Video Lessons: The Right Tool for the Job?

How could I send my eighth grade shop teacher into orbit? Easy – open a gallon of paint with a screw driver instead of a paint can opener. Without exception, this would elicit the timeless man-truth, “Use the right tool for the job!”

Music students often ask me about the online resources that they’ve stumbled upon. Should they use them? Will they conflict with in-person lessons? Which is better? You would think that free online resources (like YouTube lessons) would compete with a local music studio. However, I view the onslaught of digital information as a blessing instead of a curse. It has stirred up interest in music education and put learning an instrument within reach for many people. Our instructors often use these resources as supplementary material for our students. You can find a list of our favorites at the end of this post.

Video and in-person lessons are not opposed to one another – they are both important tools in the learner’s toolbox. They look similar at first glance, but upon closer inspection you will find that they function in different ways while working toward the same goal. Each has it’s purpose and should be used for the right job.

To effectively utilize video and in-person lessons in your journey as a learner, you must understand the benefits and challenges of each.


  • Free! The price is right, that’s for sure! There are lots of quality lessons available online for free. See our list at the bottom for our recommendations.
  • Wide selection of teachers, topics, styles & songs. If you don’t like your local instructor’s personality, repertoire or teaching style, you can browse the outer reaches of the earth until you find one you like. My favorite is a Tasmanian guitarist who lives in London!
  • Learn on your own schedule. If you want to learn at 7AM when you get off the graveyard shift, you can do it! You are not confined to the availability of the local instructor.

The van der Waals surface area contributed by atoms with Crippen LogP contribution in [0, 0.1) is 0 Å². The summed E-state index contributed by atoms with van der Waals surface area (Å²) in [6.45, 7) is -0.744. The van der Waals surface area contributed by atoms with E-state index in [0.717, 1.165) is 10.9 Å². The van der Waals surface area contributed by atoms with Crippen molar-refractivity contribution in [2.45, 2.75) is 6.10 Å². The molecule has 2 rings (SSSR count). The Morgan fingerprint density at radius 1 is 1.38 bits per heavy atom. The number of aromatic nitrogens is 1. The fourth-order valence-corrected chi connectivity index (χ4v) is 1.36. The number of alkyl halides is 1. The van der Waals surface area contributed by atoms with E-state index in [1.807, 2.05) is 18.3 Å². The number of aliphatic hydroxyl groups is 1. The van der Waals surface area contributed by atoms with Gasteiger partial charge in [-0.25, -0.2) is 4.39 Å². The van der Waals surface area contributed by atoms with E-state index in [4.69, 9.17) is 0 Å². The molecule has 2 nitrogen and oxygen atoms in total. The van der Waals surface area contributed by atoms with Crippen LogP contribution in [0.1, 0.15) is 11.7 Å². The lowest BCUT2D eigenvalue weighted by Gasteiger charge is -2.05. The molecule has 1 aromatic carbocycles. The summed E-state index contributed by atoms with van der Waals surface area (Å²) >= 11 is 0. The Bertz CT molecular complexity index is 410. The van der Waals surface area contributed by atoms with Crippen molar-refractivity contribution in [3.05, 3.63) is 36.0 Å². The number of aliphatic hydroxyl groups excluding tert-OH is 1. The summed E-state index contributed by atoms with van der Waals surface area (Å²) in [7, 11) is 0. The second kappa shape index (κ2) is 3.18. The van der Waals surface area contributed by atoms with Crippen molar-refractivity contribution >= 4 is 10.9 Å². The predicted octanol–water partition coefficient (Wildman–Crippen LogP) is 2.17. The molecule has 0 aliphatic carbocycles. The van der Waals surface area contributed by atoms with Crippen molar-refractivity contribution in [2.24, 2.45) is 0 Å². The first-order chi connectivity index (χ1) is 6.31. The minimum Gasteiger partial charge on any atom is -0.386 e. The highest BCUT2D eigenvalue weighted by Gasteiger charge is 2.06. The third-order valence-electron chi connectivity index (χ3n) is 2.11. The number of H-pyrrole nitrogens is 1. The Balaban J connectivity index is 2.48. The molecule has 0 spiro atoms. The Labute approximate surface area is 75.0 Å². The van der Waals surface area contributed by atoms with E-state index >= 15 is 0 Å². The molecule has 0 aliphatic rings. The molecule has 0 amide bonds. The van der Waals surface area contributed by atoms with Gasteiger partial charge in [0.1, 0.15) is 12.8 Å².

• No need to leave your house! You can take your lesson in your pajamas. Score!


  • No personal accountability. There is no one to look you in the eyes and ask, “How did your practice time go this week?”
  • Designed for a general audience. The lessons are written with a generic student in mind who has a general set of skills and challenges. You may find that certain knowledge or ability is assumed in the lesson that you do not have. This can create a significant roadblock to learning.
  • Less community. Video lessons do not offer the relational aspect of learning in a local music studio.


  • Accountability. Meeting with an instructor for a weekly appointment is a built-in motivation to practice.
  • Instruction on your level, at your pace. A live instructor can stay focused on your learning style and needs. He/she will challenge you when necessary while also leading you at a pace that works for you.
  • Help with overcoming specific obstacles. Sometimes we need a person to say, “You’re doing well, but let me help you in this specific area.” A live instructor can identify obstacles that are hindering your learning and help you overcome them.
  • Lessons customized to student goals & musical tastes. In any learning endeavor, your goals should be personal. A live instructor can help you establish these goals. He/she can also take your musical tastes into consideration when building lessons.
  • Real relationships. Community is one of the biggest benefits of learning in an in-person environment.
  • Supplementary experiences. A live instructor can help you find or create opportunities to use your new skills, like playing in a local coffee shop, at church or at a Student Showcase.


  • Expense. Quality live lessons are rarely free or cheap. Some learners simply cannot handle the financial commitment.
  • Scheduling. A top-notch instructor will have limited availability. You may have to take lessons at less than ideal times in order to get on the schedule… or hang out on a waiting list for a while.
  • Student/instructor chemistry. When looking for in-person lessons, you are limited to whoever lives in your area. Some students may struggle to find an instructor with whom they “click”.

Video lessons are a product created for your use. You are expected to figure out how they work and how to implement them for your good. In-person lessons are a service provided by a professional whose mission is to help you achieve your goals. Both are valuable and should be used in your learning process depending on how they meet your needs. Determine what tools you need to accomplish your goals as a music student and you’ll be rockin’ in no time!

Do you have any experience with video or in-person lessons? What were they like?

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